Taking care of your body after a workout can be just as important as what you do during. Recovery is not only therapeutic after strenuous activity, but also necessary to building muscle strength and achieving positive results. Whether you have a ritual post-workout routine, or you’re new to the concept, consider adding a sauna to the mix for a range of potential health benefits.
Types of Saunas
Before we jump into the benefits, it’s important to understand the different types of saunas. The traditional Finnish sauna is a dry sauna heated to 150 to 195 degrees (F), and the humidity is controlled by sprinkling water on the rocks in the heater. This is just one type of “sweat bathing,” and different cultures have developed distinct methods.
A wood-burning sauna is closest to the Finnish method, where wood is used to head the rocks and the room. An electrically-heated sauna uses electric heaters and may even have a remote control to regulate temperature. A smoke sauna isn’t as commonplace, with its big wood-burning stove filled with rocks. As the wood is burned, the smoke enters the room through the rocks, heating it. Once at the desired temperature, the smoke is ventilated, and the room is ready for use. A steam room, on the other hand, is not a sauna but rather a Turkish bath. The humidity level is at 100%, but the temperature tends to be slightly lower.
While all these methods provide the desired body warming effect, you’ll most likely find a traditional dry sauna or a steam room at your local gym. Although there is still a need for concrete scientific research, many users claim there are plenty of benefits to using the sauna.
The Benefits of Using a Sauna
1) Muscle Pain Relief
Working out creates micro-tears in the muscle that allows it to repair itself and, ultimately, grow. However, this exercise-induced muscle damage (EIMD) is also the cause of soreness. Fortunately, the heat of a sauna post-workout can be therapeutic, reducing muscle tension which can lead to quicker recovery between workouts. According to the North American Sauna Society, sauna exposure also encourages a significant release of dopamine and endorphins, causing a sense of euphoria and natural pain relief.
2) Improved Blood Flow
The heat of the sauna expands blood vessels, naturally allowing increased blood flow to the body while in the warmed state. The improved blood flow after a half hour in the sauna has been shown to reduce both systolic and diastolic blood pressure and improve vascular response. Sauna use has also been linked to a reduced risk of fatal cardiovascular disease .
3) Better Quality Of Sleep
Our bodies need sleep. During the shut-down, your body is busy restoring itself, “…growing muscle, repairing tissue and synthesizing hormones,” the National Sleep Foundation details on its website. Sauna-lovers have reported better sleep as a result of the endorphins released during a bathing session as well as the relaxation achieved after the increase and, then, drop in body temperature.
4) Boosted Immune Health
Sauna use may also have a positive impact on immune health as it relates to disease-fighting white blood cells. This study brought a group of athletes and untrained subjects together to test the sauna’s effects. After a 15-minute session, the results showed an increase in white blood cell, lymphocyte, neutrophil and basophil counts in the white blood cell profile for both groups. The athletes actually showed a higher increase than the untrained group, suggesting that a fitness regimen paired with sauna use packs an even greater punch.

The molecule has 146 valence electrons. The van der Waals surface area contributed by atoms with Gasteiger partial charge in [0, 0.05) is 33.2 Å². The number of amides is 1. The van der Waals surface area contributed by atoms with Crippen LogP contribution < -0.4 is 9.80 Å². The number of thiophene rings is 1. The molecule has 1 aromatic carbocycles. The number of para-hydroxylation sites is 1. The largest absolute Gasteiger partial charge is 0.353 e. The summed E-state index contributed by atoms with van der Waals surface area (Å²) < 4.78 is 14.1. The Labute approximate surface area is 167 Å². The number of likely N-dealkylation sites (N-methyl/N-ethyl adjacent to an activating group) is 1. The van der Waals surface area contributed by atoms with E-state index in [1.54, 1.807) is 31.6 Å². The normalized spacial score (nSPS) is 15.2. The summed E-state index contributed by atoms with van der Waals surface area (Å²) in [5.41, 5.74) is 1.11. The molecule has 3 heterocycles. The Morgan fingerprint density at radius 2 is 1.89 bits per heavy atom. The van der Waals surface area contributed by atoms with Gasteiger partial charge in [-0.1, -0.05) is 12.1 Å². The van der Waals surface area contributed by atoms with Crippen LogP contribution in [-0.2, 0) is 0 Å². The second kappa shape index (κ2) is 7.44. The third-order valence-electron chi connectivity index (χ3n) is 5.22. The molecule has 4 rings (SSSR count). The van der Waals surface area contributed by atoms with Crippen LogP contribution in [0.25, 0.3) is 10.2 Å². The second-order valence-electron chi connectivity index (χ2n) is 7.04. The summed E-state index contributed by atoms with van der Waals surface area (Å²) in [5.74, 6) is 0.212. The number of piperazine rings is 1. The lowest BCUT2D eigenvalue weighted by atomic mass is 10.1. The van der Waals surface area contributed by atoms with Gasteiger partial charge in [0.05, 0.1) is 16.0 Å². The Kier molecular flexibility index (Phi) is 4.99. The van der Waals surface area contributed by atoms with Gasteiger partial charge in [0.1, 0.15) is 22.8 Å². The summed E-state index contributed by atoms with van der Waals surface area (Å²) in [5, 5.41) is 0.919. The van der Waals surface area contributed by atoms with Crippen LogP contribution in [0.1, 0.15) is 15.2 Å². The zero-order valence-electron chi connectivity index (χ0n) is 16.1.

5) Strengthened Lung Function
“Evidence suggests that sauna bathing improves lung function by improving vital capacity and volume, ventilation, and forced expiratory volume,” the Mayo Clinic details in a journal article on the benefits of sauna use.
So, what does this mean? Vital capacity refers to the maximum amount of air a person can expel from their lungs after maximum inhalation. Forced expiratory volume is the force at which air is expelled from the lungs, and ventilation is commonly known as breathing. With improvements on all fronts, you can increase the amount of oxygen in the body and reduce shortness of breath during exercise.
How to Safely Use a Sauna
Replenish liquids to avoid dehydration
While the sauna’s intense heat provides several benefits, it also comes with a few risks. It’s easy to get overheated and dehydrated. You’ll sweat a lot, and it’s evaporated quickly by the hot, dry air. Replenish body liquids and drink plenty of water before, during and after your session. If you’re just coming from an intense workout with a lot of sweating, consider an electrolyte drink to avoid dehydration.
Start off slow
Start by using the sauna gradually. If you’re a first-timer, begin with a 5- to 10-minute session and see how you feel. As with any exercise, listen to your body. If something doesn’t feel quite right, listen to that feeling. Pro users will see the most benefit from 10- to 20- minute sessions. But, again, if the length of time feels uncomfortable, end the sessions
Avoid eating too much close to a session
It’s best to avoid eating one to two hours before a sauna session to allow your body to get the most out of the experience. With a full stomach, blood will be focused on digestion more than full-body circulation. An empty stomach, however, may not be good for first-timers since you may feel weaker, so eat a light snack.
Before beginning any new health regimen, it’s always a good idea to consult your doctor. Saunas are completely safe for most but, for some, underlying conditions may lead to higher risks. Use the sauna safely and responsibly, and you’ll continue to reap the rewards for both your health and fitness performance.